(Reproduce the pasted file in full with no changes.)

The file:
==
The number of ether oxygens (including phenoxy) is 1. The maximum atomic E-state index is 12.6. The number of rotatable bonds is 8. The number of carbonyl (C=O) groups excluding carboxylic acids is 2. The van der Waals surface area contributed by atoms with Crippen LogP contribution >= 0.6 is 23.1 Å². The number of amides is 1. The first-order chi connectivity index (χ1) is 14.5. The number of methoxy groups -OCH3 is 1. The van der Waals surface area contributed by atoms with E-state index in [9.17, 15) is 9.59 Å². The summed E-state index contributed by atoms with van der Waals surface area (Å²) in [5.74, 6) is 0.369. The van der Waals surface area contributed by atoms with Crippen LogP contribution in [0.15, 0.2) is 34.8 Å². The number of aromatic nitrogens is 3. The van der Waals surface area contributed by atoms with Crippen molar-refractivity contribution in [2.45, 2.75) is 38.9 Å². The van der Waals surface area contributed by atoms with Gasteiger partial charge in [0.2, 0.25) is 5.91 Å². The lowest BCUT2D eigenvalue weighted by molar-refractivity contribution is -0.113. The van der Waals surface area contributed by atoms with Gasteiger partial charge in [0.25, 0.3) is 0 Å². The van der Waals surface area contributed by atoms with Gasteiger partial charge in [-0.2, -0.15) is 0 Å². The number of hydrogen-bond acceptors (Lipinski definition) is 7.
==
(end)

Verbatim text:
The number of ether oxygens (including phenoxy) is 1. The maximum atomic E-state index is 12.6. The number of rotatable bonds is 8. The number of carbonyl (C=O) groups excluding carboxylic acids is 2. The van der Waals surface area contributed by atoms with Crippen LogP contribution >= 0.6 is 23.1 Å². The number of amides is 1. The first-order chi connectivity index (χ1) is 14.5. The number of methoxy groups -OCH3 is 1. The van der Waals surface area contributed by atoms with E-state index in [9.17, 15) is 9.59 Å². The summed E-state index contributed by atoms with van der Waals surface area (Å²) in [5.74, 6) is 0.369. The van der Waals surface area contributed by atoms with Crippen LogP contribution in [0.15, 0.2) is 34.8 Å². The number of aromatic nitrogens is 3. The van der Waals surface area contributed by atoms with Crippen molar-refractivity contribution in [2.45, 2.75) is 38.9 Å². The van der Waals surface area contributed by atoms with Gasteiger partial charge in [0.2, 0.25) is 5.91 Å². The lowest BCUT2D eigenvalue weighted by molar-refractivity contribution is -0.113. The van der Waals surface area contributed by atoms with Gasteiger partial charge in [0.25, 0.3) is 0 Å². The van der Waals surface area contributed by atoms with Gasteiger partial charge in [-0.2, -0.15) is 0 Å². The number of hydrogen-bond acceptors (Lipinski definition) is 7.